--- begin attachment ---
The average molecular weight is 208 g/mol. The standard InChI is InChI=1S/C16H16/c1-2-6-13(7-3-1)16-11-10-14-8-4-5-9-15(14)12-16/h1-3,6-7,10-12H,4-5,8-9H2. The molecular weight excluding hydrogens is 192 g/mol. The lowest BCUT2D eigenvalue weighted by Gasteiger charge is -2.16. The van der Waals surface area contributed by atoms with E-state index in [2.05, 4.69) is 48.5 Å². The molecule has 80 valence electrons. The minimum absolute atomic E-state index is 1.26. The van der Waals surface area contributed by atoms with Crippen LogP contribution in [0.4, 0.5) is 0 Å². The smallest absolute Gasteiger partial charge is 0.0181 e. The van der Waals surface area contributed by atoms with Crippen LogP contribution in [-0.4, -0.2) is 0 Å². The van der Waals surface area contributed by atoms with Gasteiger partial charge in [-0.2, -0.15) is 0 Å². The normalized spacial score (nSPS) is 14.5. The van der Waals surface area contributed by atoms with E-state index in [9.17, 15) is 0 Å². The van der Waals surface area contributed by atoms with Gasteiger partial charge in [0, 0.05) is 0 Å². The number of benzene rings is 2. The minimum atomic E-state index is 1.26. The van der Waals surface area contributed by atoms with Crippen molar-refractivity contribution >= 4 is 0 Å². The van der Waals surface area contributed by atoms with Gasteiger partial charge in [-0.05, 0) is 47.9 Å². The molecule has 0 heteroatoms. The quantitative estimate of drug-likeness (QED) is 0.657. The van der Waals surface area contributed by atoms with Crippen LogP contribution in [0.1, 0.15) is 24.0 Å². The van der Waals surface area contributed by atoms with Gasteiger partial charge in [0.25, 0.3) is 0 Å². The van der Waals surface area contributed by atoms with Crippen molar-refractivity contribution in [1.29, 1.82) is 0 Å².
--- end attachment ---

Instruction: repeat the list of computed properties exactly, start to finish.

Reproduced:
The average molecular weight is 208 g/mol. The standard InChI is InChI=1S/C16H16/c1-2-6-13(7-3-1)16-11-10-14-8-4-5-9-15(14)12-16/h1-3,6-7,10-12H,4-5,8-9H2. The molecular weight excluding hydrogens is 192 g/mol. The lowest BCUT2D eigenvalue weighted by Gasteiger charge is -2.16. The van der Waals surface area contributed by atoms with E-state index in [2.05, 4.69) is 48.5 Å². The molecule has 80 valence electrons. The minimum absolute atomic E-state index is 1.26. The van der Waals surface area contributed by atoms with Crippen LogP contribution in [0.4, 0.5) is 0 Å². The smallest absolute Gasteiger partial charge is 0.0181 e. The van der Waals surface area contributed by atoms with Crippen LogP contribution in [-0.4, -0.2) is 0 Å². The van der Waals surface area contributed by atoms with Gasteiger partial charge in [-0.2, -0.15) is 0 Å². The normalized spacial score (nSPS) is 14.5. The van der Waals surface area contributed by atoms with E-state index in [9.17, 15) is 0 Å². The van der Waals surface area contributed by atoms with Gasteiger partial charge in [0, 0.05) is 0 Å². The number of benzene rings is 2. The minimum atomic E-state index is 1.26. The van der Waals surface area contributed by atoms with Crippen molar-refractivity contribution >= 4 is 0 Å². The van der Waals surface area contributed by atoms with Gasteiger partial charge in [-0.05, 0) is 47.9 Å². The molecule has 0 heteroatoms. The quantitative estimate of drug-likeness (QED) is 0.657. The van der Waals surface area contributed by atoms with Crippen LogP contribution in [0.1, 0.15) is 24.0 Å². The van der Waals surface area contributed by atoms with Gasteiger partial charge in [0.25, 0.3) is 0 Å². The van der Waals surface area contributed by atoms with Crippen molar-refractivity contribution in [1.29, 1.82) is 0 Å².